Par Dumps Fincher's 'Heavy Metal' Remake

+++ UPDATED 07/12/2008 +++
Unfortunately it doesn't have to do much with the article. But do take a look at the comments section, where Jenna (thanks!) has posted an incredibly hilarious short film. Funny -- and at least partly true!

For anyone who's been holding their breath to catch a look at a David Fincher directed animated film (or short for that matter): you better relax. It might be a while! As Hollywood Insider reports Paramount's new execs declined the project. And Fincher is shopping it around now.

Being a collection of furiously erotic and violent stories from some well known sci-fi scribes, and produced as a series of short films each to be helmed by a different director (including David Fincher), the production overall felt "too risque for mainstream audiences" for Paramount staffers.

The project will be on hold until another studio will pick it up. But according to the article, Fincher is still confident to get it made. Tim Miller of Blur Studios says, "it's just a matter of time".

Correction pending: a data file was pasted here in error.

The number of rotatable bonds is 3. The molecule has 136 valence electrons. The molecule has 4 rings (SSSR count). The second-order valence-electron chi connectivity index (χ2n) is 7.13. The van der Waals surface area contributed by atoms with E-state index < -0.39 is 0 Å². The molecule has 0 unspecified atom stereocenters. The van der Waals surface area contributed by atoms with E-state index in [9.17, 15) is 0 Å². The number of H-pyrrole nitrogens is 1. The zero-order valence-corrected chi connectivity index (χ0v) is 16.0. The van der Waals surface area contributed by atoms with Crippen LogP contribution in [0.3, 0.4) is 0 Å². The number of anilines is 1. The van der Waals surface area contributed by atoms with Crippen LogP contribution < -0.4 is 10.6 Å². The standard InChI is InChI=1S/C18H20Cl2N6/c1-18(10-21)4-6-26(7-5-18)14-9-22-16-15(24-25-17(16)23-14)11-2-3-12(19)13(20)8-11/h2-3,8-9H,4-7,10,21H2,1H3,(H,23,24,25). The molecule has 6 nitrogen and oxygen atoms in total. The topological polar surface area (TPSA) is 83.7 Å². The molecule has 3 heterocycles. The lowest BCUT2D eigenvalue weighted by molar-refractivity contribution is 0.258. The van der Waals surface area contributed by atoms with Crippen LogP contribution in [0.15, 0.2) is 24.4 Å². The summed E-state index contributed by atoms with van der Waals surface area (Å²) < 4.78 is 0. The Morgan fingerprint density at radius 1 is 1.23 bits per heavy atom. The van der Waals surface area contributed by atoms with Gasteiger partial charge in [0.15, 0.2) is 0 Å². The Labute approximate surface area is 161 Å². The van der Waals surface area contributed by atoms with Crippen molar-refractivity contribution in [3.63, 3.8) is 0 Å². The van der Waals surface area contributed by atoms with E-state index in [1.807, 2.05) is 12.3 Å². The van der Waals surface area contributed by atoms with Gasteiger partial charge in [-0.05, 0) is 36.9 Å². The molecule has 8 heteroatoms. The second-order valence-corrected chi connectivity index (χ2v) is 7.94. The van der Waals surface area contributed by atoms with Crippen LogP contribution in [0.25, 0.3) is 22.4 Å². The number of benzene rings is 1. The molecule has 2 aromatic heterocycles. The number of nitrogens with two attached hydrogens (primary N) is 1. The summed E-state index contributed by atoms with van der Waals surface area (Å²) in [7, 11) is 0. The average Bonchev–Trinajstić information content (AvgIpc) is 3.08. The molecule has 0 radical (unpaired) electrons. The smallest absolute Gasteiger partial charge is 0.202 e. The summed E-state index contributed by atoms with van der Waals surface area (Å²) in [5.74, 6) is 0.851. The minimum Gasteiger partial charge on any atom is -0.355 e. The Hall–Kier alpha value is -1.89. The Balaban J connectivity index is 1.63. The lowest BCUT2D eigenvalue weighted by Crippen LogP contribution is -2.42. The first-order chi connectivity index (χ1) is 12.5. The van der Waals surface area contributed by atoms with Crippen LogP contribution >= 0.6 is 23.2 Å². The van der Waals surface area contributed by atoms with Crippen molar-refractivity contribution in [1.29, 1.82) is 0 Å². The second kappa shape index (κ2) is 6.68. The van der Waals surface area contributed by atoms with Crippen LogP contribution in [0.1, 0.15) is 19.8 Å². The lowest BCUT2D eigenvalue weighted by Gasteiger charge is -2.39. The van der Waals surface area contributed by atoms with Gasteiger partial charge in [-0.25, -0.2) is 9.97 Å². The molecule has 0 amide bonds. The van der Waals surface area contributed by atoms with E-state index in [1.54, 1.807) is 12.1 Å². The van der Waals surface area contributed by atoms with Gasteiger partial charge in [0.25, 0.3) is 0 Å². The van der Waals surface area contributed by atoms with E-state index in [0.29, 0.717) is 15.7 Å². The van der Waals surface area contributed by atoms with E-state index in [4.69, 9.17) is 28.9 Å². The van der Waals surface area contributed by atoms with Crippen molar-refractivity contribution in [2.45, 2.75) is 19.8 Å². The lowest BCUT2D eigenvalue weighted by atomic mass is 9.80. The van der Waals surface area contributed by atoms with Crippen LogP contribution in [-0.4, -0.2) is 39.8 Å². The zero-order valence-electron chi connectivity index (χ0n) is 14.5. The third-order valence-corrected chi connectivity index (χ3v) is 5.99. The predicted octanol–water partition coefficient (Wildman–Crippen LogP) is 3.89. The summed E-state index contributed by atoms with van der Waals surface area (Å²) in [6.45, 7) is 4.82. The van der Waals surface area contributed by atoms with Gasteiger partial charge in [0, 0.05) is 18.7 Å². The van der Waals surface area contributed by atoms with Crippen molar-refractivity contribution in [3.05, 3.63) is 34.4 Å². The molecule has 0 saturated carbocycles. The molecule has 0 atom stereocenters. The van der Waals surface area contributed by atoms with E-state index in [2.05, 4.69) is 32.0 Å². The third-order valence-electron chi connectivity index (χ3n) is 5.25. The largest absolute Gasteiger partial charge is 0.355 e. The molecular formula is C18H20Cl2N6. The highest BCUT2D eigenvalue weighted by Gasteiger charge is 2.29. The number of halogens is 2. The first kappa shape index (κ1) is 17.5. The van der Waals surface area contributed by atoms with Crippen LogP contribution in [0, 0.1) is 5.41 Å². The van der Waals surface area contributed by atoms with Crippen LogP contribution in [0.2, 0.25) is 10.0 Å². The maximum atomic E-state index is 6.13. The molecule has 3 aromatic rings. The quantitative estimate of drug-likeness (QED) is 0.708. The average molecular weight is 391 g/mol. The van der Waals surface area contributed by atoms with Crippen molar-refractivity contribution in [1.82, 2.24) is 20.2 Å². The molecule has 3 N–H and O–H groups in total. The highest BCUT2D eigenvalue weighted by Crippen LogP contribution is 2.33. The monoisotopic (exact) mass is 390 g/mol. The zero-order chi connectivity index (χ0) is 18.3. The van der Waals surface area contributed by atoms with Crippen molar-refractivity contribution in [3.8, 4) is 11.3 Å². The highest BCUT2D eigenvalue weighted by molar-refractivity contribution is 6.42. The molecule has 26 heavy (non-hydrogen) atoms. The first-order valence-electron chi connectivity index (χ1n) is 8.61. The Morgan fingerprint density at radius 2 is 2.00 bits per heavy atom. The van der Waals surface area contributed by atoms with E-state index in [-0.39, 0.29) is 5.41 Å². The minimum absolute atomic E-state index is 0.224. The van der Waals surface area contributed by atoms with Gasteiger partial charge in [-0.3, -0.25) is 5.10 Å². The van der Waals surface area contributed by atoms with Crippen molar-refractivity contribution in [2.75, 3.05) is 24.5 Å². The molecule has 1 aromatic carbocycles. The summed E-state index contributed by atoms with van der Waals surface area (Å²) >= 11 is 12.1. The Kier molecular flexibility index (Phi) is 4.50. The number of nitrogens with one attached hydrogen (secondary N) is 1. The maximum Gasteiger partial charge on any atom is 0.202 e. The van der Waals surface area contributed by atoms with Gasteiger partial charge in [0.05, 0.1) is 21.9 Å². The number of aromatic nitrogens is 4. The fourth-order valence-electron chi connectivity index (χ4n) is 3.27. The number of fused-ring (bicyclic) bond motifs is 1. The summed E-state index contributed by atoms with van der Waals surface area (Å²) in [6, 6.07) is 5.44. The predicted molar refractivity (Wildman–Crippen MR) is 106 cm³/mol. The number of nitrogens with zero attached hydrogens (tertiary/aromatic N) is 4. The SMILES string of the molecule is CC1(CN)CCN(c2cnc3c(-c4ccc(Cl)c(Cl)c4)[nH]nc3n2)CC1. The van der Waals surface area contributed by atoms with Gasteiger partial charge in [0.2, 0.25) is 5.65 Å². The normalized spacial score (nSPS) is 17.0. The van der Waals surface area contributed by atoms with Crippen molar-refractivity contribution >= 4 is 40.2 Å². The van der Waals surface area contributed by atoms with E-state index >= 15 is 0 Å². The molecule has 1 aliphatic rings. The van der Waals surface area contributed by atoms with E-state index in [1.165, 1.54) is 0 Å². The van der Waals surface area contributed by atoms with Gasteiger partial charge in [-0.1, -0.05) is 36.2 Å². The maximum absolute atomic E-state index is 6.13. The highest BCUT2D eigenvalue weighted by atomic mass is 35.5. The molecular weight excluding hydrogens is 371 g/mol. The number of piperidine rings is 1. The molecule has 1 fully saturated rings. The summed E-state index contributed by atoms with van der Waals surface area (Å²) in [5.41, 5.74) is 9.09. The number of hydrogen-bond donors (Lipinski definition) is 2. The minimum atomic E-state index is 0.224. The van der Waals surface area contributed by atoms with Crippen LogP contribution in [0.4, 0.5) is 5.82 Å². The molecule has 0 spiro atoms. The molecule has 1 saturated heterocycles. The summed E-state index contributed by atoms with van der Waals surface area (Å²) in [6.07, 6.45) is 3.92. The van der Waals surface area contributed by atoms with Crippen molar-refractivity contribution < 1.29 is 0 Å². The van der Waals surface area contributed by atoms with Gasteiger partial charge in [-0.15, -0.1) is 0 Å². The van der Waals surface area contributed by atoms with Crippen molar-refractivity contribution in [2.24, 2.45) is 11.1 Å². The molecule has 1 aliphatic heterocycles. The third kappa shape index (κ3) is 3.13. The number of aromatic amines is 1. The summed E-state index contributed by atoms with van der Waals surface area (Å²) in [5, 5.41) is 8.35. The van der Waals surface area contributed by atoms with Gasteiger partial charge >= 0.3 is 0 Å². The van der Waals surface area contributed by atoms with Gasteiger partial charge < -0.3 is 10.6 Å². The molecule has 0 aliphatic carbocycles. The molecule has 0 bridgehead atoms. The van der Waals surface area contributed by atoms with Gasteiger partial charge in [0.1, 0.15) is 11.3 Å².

Then let's hope that's not a "Rendezvous With Rama" matter of time.

Thanks to Thiago for reporting the original source:
Hollywood Insider: "Heavy Metal" remake a no-go at Paramount


  1. To kevin, fincherfanatic and maybe thiago:
    check this out.

  2. To other prospective or current film students as well, of course. Here's the second part:

  3. @Jenna

    I will check out the film on tuesday when I am back with faster internet connection in Nairobi.

    Did you see my response to you question about Stlye and content.

    I will check out your video as soon as I can.

    How are you liking NYU by the way

  4. Hey Kevin,

    yes I've read your comment on style of directors, it was an interesting read and I agree with you. One question though: how can you tell which lens they used just by watching the film? And how can you tell a that Fincher used a zoom lens in Zodiac?

    NYU is ok, I guess. Too expensive for what it gives you though, as film school doesn't seem to help graduates get good jobs in the film industry (what do you think?). And the people here are overall very arrogant, elitist and snobbish; they think they're something better because of NYU's reputation. Also, most of the teachers are the sort of type that remind me of the saying "Those who can't do, teach", meaning they teach as a plan b, and are more interested in their success than their students'.